Unlike traditional plaster casts, the Osteoid has ventilation holes and might easily be removed; while it is capable of holding the broken limb in place, it also conveniently avoids causing irritation, itch, and odor. Trail-blazing ultrasound treatments have proved effective in healing bone, but the technology is rarely used, as the plaster cast renders its benefits insufficient. With the Osteoid, it is possible to target specific sites with healing ultrasound systems, which can be inserted into the cast itself. If used for only 20 minutes per day, it could help bone to heal at a rate 40-80% faster than normal.
The invention is as fashionable as it is groundbreaking; with its eyelet holes and jet black hue, it situates itself firmly within the 21st century. If Futurist artists like Giacomo Balla or Umberto Boccioni, with their lust for speed and mechanical ingenuity, could see us now, 100 years later, they would surely be beaming with pride. I shattered my elbow a few months ago, and I can now say, from an honest and personal space, that a magical bone-healing machine would have suited quite nicely. Take a look. (via Demilked and Geekologie)
Photographer Jefta Hoekendijk’s series Aura features shimmering bodies in motion and dazzling colors. The feel of these images is electric as nude models are coated from head to toe with a metallic covering. Bright greens, purples, teals, and more radiate from their every movement.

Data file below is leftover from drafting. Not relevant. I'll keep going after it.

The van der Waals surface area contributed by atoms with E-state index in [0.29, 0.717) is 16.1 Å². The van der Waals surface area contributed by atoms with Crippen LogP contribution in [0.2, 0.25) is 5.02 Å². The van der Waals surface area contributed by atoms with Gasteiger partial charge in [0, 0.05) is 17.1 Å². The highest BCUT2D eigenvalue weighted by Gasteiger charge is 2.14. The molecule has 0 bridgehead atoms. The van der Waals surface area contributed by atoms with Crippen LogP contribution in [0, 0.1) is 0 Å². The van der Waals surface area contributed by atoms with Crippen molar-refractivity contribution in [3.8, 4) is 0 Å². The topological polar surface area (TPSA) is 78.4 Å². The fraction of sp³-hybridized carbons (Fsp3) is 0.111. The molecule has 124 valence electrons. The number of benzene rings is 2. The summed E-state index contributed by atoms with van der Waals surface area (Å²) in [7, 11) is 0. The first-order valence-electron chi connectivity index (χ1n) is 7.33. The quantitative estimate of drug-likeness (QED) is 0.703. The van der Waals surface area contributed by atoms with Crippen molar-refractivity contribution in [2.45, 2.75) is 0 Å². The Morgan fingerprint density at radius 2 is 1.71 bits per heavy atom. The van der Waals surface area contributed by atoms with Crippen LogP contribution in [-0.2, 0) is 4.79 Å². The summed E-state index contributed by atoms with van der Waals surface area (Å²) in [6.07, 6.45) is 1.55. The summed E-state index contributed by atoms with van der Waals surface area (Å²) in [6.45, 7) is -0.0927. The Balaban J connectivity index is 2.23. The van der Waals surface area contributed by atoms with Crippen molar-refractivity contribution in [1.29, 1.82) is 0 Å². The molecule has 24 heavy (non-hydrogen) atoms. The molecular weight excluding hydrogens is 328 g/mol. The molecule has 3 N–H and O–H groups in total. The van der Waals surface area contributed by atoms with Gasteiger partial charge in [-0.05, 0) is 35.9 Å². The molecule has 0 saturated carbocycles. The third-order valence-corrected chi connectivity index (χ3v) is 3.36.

The eye-catching effect was done without the use of post-production enhancements. “This is metal body paint and lighting effects directly made [from] shooting,” Hoekendijk writes. Any sort of movement will cause these trails of jewel-toned light. The result is a series of seductive and alluring photos where you’re focused on the invisible now made visible.
Hoekendijk experiments with painting, photography, sculpture, and video that’s centered around movement and the human body. Above all, his work is interested in the body as a vessel for expressing his varied artistic voice.
Illinois-born artist Chad Wys‘s latest series Readymades ’11 consists of mixed media pieces that deconstruct found objects – such as frames, china and porcelain – by distorting and adding paint. The playfulness of the work completely reinvents the objects to make the familiar completely unfamiliar whilst adding new layers to bric-a-brac found around the home. More after the jump.
Have you ever been sharing a beer with a friend and in the feel-good haze that happens after the third beer, utter to them, “What if we went to the airport right now and just picked a random place to go?” The feeling of going anywhere in the world, that with one credit card swipe you could wake up in a new place, is so thrilling, so invigorating and so freeing.
Well Heineken challenged airport goers to open up their worlds by giving them the chance to do just that. Heineken’s Departure Roulette concept takes this fantasy and makes it a reality by parking a board loaded with random destinations in a busy airport. Travelers are challenged to take the plunge, push the button, and abandon whatever their plans were for that day. If they accept the challenge they could be flying anywhere from Portugal to Laos and they have to leave right then and there.
So the next time you’re walking through the airport doors, day dreaming about where you could be going instead of where you should be going, keep an eye out for Heineken’s Departure Roulette and you could end up half way around the world instead of at your high school reunion.